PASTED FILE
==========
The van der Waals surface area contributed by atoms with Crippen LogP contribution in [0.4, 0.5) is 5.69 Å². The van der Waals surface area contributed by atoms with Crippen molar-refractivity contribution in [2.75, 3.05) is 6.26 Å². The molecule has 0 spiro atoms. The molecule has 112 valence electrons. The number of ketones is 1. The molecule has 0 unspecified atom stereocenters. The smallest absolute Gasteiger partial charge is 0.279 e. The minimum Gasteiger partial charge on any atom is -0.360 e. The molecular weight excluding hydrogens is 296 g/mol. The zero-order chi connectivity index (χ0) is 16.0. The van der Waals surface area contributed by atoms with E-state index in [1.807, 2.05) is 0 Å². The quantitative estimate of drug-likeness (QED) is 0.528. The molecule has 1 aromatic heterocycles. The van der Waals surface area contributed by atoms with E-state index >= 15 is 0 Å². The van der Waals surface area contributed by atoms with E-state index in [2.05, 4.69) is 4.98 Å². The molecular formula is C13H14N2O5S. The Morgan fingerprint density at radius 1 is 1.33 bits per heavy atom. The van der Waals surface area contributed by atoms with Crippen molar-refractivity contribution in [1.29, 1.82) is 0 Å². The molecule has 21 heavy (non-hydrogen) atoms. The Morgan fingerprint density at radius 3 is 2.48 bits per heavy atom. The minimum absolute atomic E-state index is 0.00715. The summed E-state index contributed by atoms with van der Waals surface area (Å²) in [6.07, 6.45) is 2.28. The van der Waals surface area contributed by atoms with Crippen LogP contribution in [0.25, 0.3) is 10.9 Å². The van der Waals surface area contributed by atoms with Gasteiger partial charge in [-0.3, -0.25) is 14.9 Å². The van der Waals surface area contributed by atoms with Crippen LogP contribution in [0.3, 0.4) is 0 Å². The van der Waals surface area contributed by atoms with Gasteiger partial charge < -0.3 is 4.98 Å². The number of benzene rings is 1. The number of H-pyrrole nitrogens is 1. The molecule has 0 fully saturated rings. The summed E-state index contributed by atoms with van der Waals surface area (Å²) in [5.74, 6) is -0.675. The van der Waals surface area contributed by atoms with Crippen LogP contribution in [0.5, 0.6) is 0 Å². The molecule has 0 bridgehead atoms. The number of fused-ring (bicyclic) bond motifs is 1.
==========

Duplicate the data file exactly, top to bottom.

The van der Waals surface area contributed by atoms with Crippen LogP contribution in [0.4, 0.5) is 5.69 Å². The van der Waals surface area contributed by atoms with Crippen molar-refractivity contribution in [2.75, 3.05) is 6.26 Å². The molecule has 0 spiro atoms. The molecule has 112 valence electrons. The number of ketones is 1. The molecule has 0 unspecified atom stereocenters. The smallest absolute Gasteiger partial charge is 0.279 e. The minimum Gasteiger partial charge on any atom is -0.360 e. The molecular weight excluding hydrogens is 296 g/mol. The zero-order chi connectivity index (χ0) is 16.0. The van der Waals surface area contributed by atoms with E-state index in [1.807, 2.05) is 0 Å². The quantitative estimate of drug-likeness (QED) is 0.528. The molecule has 1 aromatic heterocycles. The van der Waals surface area contributed by atoms with E-state index >= 15 is 0 Å². The van der Waals surface area contributed by atoms with E-state index in [2.05, 4.69) is 4.98 Å². The molecular formula is C13H14N2O5S. The Morgan fingerprint density at radius 1 is 1.33 bits per heavy atom. The van der Waals surface area contributed by atoms with Crippen molar-refractivity contribution in [1.29, 1.82) is 0 Å². The molecule has 21 heavy (non-hydrogen) atoms. The Morgan fingerprint density at radius 3 is 2.48 bits per heavy atom. The minimum absolute atomic E-state index is 0.00715. The summed E-state index contributed by atoms with van der Waals surface area (Å²) in [6.07, 6.45) is 2.28. The van der Waals surface area contributed by atoms with Crippen LogP contribution in [0.25, 0.3) is 10.9 Å². The van der Waals surface area contributed by atoms with Gasteiger partial charge in [-0.3, -0.25) is 14.9 Å². The van der Waals surface area contributed by atoms with Crippen LogP contribution in [0.3, 0.4) is 0 Å². The van der Waals surface area contributed by atoms with Gasteiger partial charge < -0.3 is 4.98 Å². The number of benzene rings is 1. The number of H-pyrrole nitrogens is 1. The molecule has 0 fully saturated rings. The summed E-state index contributed by atoms with van der Waals surface area (Å²) in [5.74, 6) is -0.675. The van der Waals surface area contributed by atoms with Crippen LogP contribution in [0.5, 0.6) is 0 Å². The molecule has 0 bridgehead atoms. The number of fused-ring (bicyclic) bond motifs is 1.